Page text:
A lawsuit accusing Xerox Corp. of fraud on a defense contract was filed by Martin E. O'Malley on behalf of the U.S. government, not by the government as reported in an article yesterday. The Justice Department has not decided whether to participate in the lawsuit. (Published 6/5/87)
The federal government yesterday filed a $100 million lawsuit against the Xerox Corp., charging the company with fraud in connection with contracts for Navy helicopter defense systems.
The civil suit, filed in U.S. District Court in Alexandria, also names two Navy procurement officials as "unwitting members of the conspiracy to defraud" the Navy.
In December 1978, Xerox allegedly offered an artificially low bid, with a ceiling of $2.25 million, to build 12 heat-seeking defense systems for CH46 and CH53 helicopters, according to the lawsuit.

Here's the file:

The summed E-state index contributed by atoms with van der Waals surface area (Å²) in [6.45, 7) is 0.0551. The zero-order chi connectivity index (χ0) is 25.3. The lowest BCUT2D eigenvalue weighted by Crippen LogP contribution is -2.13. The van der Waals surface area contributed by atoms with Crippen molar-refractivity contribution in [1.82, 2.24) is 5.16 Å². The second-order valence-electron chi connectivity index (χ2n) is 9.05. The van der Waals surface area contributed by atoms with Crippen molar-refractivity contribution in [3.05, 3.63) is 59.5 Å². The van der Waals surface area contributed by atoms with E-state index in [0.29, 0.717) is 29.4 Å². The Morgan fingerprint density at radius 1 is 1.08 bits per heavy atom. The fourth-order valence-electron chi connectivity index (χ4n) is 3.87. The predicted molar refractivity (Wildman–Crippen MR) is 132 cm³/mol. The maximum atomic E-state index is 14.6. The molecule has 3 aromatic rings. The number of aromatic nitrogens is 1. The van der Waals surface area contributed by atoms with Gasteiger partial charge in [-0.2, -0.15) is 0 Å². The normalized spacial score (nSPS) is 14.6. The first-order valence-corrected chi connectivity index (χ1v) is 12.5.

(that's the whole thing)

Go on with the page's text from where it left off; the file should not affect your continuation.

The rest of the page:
The contract, which Xerox was awarded, included an option to build 181 additional systems. In addition, the contract contained a provision that the infrared helicopter systems would have to be redesigned if a Navy study found installation problems with the proposed systems.
After the study concluded a need for a redesign, Xerox defaulted on the contract, according to the suit. Prior to the default, officials at Xerox Electro Optical Systems in Pasadena, Calif., allegedly "duped" the two procurement officers into trying to modify the contract.
The result, according to the lawsuit, was that "after eight years of effort, and the expenditure of approximately $20 million, the U.S. Navy does not have operational infrared countermeasure systems" for certain helicopters.
Attorneys representing Xerox could not be reached last night, and their spokesman declined to comment.